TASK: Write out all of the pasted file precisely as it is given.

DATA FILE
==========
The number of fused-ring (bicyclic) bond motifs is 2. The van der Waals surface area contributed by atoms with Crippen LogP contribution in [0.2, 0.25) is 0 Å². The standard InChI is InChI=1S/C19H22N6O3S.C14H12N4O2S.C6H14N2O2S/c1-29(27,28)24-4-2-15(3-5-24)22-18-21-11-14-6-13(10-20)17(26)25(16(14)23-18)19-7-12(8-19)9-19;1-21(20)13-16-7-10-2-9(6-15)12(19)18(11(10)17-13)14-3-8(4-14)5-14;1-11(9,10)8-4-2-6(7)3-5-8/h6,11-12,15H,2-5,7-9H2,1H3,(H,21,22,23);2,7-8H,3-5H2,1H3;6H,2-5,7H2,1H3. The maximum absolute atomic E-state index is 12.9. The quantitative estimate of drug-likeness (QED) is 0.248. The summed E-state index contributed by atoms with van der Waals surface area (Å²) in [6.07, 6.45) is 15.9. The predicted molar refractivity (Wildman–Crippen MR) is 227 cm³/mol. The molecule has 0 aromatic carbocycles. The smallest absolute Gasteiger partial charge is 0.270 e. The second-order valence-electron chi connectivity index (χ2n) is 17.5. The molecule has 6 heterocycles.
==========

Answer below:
The number of fused-ring (bicyclic) bond motifs is 2. The van der Waals surface area contributed by atoms with Crippen LogP contribution in [0.2, 0.25) is 0 Å². The standard InChI is InChI=1S/C19H22N6O3S.C14H12N4O2S.C6H14N2O2S/c1-29(27,28)24-4-2-15(3-5-24)22-18-21-11-14-6-13(10-20)17(26)25(16(14)23-18)19-7-12(8-19)9-19;1-21(20)13-16-7-10-2-9(6-15)12(19)18(11(10)17-13)14-3-8(4-14)5-14;1-11(9,10)8-4-2-6(7)3-5-8/h6,11-12,15H,2-5,7-9H2,1H3,(H,21,22,23);2,7-8H,3-5H2,1H3;6H,2-5,7H2,1H3. The maximum absolute atomic E-state index is 12.9. The quantitative estimate of drug-likeness (QED) is 0.248. The summed E-state index contributed by atoms with van der Waals surface area (Å²) in [6.07, 6.45) is 15.9. The predicted molar refractivity (Wildman–Crippen MR) is 227 cm³/mol. The molecule has 0 aromatic carbocycles. The smallest absolute Gasteiger partial charge is 0.270 e. The second-order valence-electron chi connectivity index (χ2n) is 17.5. The molecule has 6 heterocycles.